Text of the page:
Organic food sales continue upward trend

entertainment

By Andy Yang

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HEALTHY DECISIONS: Junior Gabrielle “Brii” Robbins shops for organic supplies at Whole Foods. Instead of purchasing foods from conventional stores, Robbins is one of the many who believe organic foods is better.

For the past decade, the ongoing argument concerning food has been whether to buy organic or conventional food. The idea that organic food is better for people has spread from a small niche of people to the mainstream public. Junior Gabrielle “Brii” Robbins is one such person who purchases and grows organic foods in order to live a healthier lifestyle.

“We don’t like supporting people who put chemicals in food, and we just think that organic food is better for you,” Robbins said.

Robbins is not alone in this aspect. According to the Organic Trade Association (OTA), organic foods have seen an increase in sales from $1 billion in 1990 to $26.6 billion in 2009. However, the American Journal of Clinical Nutrition, in a 2009 study, found no evidence to support the claims that organic foods have greater nutritional benefits than conventional foods, which leads to the question as to why people are partaking in this movement.

But despite this, sales for organic foods have continued to climb, increasing 5.3 percent in the last year, despite the economic situation. According to Nancy Spencer, a family and consumer science teacher, the trend is a media driven one. “The media is where everybody hears about it and gets information, but I would be interested to know what percentage of people actually do research before they make the decision.”

Spencer also said there are many people who buy organic foods without understanding the implications involved.

“Some people will buy organic simply because it says organic,” Spencer said. “They may not know truly what that means. Then you have other people who do it and are informed. They know what buying organic (means), whether its 100 percent or not, that they’re not using pesticides. When someone sees a food stamped as organic, they’re probably going to think that it’s better for them.”

Robbins said she believes the media has a huge role in this trend as well.

“I think organic food is marketed as healthier, so people are more likely to buy it so that they can adhere to real or perceived notions about health. It’s a toss-up between whether they’re actually aware of the benefits or not. However, I think that a lot more people are becoming more and more aware of the benefits of organic food, and thus less likely to buy it in order to follow the trend,” Robbins said.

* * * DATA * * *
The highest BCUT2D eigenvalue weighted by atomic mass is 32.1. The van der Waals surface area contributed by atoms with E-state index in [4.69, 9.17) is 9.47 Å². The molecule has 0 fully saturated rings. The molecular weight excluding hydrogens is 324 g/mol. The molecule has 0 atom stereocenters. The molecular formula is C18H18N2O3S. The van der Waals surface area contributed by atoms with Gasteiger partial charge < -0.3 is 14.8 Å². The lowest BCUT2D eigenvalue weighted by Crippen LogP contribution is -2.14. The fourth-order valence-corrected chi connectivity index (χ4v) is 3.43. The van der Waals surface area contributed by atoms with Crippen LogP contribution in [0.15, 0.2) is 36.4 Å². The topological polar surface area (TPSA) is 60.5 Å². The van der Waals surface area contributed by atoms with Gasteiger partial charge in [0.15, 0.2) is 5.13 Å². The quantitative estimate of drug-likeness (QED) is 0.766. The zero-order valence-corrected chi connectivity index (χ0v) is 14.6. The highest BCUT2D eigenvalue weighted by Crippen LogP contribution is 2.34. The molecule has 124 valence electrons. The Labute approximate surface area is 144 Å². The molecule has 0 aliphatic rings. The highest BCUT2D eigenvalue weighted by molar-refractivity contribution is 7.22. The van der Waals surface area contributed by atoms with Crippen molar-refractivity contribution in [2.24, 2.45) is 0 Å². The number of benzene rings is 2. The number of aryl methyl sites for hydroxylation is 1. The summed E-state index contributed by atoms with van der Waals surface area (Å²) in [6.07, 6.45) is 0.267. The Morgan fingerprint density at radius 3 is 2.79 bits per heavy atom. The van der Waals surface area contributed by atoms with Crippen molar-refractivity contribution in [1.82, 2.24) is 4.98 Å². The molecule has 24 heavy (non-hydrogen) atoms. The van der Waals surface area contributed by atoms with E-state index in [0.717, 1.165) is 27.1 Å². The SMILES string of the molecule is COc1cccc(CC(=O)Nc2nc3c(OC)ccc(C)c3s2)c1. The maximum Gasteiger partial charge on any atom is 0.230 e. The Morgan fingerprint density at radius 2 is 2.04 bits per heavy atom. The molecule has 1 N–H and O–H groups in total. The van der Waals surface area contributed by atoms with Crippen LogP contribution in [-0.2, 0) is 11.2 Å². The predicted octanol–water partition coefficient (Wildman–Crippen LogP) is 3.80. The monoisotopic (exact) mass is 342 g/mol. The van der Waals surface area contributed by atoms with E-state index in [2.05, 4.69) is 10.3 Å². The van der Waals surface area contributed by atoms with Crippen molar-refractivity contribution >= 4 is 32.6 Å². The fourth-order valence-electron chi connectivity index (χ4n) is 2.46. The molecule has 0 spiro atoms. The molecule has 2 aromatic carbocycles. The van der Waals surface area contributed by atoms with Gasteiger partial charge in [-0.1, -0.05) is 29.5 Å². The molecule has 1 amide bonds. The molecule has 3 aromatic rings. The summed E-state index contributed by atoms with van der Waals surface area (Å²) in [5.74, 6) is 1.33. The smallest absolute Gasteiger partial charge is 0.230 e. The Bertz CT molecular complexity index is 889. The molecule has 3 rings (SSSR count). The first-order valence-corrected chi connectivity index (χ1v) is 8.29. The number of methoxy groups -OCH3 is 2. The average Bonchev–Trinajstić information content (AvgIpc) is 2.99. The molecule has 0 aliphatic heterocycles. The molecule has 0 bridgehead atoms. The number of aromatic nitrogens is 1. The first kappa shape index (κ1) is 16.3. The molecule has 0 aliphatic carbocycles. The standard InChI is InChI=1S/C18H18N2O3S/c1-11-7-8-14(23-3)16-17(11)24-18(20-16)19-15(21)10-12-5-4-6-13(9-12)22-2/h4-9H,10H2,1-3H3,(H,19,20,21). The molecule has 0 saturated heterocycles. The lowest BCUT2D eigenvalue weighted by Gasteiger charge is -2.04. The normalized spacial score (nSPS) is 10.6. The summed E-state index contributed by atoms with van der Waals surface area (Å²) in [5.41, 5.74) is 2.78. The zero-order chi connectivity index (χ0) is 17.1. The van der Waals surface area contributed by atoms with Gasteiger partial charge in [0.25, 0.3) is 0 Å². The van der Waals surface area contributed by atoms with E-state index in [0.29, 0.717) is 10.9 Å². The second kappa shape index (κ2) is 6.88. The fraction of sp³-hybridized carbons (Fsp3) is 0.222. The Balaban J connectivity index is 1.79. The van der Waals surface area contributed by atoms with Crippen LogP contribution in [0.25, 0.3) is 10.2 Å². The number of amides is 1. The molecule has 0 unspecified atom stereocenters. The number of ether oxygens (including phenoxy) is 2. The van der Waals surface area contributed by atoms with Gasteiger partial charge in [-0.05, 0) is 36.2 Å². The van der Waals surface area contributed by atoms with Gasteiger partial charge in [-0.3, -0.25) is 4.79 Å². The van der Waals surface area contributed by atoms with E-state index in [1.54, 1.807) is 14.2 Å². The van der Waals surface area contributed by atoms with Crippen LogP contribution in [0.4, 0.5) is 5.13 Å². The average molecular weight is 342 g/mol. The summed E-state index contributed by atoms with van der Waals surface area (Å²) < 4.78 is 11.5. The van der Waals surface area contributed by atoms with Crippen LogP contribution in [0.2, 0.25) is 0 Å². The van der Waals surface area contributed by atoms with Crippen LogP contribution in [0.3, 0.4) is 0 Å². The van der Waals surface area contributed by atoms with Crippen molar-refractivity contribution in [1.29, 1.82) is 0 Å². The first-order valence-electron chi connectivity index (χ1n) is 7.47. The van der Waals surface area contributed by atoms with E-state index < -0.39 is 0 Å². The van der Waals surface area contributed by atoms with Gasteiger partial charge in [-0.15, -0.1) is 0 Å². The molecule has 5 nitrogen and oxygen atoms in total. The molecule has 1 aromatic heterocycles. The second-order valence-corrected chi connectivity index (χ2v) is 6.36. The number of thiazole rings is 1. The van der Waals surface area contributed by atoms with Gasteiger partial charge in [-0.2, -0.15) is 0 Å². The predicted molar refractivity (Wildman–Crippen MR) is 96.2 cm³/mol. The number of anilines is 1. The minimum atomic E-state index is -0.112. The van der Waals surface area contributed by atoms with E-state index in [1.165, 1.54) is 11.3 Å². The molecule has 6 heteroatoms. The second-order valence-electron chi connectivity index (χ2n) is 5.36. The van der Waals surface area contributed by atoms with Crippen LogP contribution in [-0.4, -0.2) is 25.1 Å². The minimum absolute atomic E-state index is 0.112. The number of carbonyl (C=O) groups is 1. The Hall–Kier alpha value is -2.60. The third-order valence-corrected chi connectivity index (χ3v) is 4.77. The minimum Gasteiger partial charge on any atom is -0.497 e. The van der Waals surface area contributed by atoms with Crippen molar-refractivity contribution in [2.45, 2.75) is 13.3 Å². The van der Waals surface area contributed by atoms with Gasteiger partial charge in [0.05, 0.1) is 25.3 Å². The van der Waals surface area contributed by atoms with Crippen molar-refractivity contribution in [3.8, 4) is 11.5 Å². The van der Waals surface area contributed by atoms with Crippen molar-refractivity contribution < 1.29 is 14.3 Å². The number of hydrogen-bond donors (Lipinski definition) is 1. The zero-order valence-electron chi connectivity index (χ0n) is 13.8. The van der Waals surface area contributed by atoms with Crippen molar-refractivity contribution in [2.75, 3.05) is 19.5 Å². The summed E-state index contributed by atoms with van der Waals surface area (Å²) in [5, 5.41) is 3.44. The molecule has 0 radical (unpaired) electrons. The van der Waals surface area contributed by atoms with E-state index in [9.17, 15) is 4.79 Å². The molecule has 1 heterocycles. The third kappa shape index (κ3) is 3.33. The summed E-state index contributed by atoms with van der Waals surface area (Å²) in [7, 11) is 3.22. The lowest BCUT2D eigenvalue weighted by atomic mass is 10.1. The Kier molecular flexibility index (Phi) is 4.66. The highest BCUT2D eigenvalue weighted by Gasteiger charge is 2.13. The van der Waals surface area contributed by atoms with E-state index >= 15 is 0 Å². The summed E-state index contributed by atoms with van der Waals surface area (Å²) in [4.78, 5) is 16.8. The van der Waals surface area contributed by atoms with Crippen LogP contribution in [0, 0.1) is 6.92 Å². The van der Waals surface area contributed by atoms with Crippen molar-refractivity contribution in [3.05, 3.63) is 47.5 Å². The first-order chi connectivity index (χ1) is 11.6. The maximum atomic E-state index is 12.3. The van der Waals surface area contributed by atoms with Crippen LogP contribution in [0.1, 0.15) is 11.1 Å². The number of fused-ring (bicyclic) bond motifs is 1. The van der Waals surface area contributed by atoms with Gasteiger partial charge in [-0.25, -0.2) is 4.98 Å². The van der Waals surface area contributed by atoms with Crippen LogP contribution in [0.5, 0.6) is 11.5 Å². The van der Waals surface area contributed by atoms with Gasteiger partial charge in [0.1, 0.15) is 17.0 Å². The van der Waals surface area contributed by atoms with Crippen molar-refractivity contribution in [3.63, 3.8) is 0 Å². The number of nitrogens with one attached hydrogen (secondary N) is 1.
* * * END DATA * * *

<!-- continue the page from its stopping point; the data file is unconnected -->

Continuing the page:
In reality, pesticides make little difference in the quality of food. According to Spencer, the real benefits aren’t related to nutrition at all.

“There are different levels that you can call certain things organic, as far as how much pesticide or what pesticides are used,” Spencer said. “It’s simply that people do not want pesticides in their foods. It’s not necessarily a nutritional benefit, as much as they don’t want the actual chemicals in their foods. There are so many studies telling people to go one way or another. It’s personal preference really. It’s kind of like processed foods. I think you’ll find that if a person likes organic foods, they probably don’t like processed foods. It’s the same concept because of the types of chemicals that are added to the foods.”

Robbins does believe that there is a major difference between organic and conventional food however. “(Organic foods) are healthier in general, because we’re not putting chemicals in our bodies. They’re better for the environment because if you buy food without pesticides…there’s no run-off into streams and rivers that kill fish. It’s just a better cycle of use.”

However, the chemicals used in conventional foods help prevent disease, pests and weeds. This trade-off between chemicals and food growth is what causes the controversy for the issue according to Spencer.

“I think people are thinking that (pesticides) are worse than what they’re trying to prevent, and that’s where the informed the decision comes in,” Spencer said. “There are so many sides to the story as far as whether what benefits outweigh the other. Everybody has their own opinion about this.”

Senior Zenas Shi is one person who disagrees with the fact that organic foods are significantly better.

Shi said, “My parents are the ones who buy the groceries and they just feel that the organic foods that they buy at the store aren’t any better than the other food they buy. There really are little to no benefits that we found eating organic.”
As for the environmental effects, Shi believes that chemicals in food make little difference. “Well although organic foods don’t use pesticides which might run off into streams or rivers, I think that the amount of pesticides used is minimal, so yes, there are differences and there might be problems, but the effects are minimal.”

But Robbins will continue to eat organic food despite this. “I would only switch over to conventional foods if they somehow became healthier for you.”

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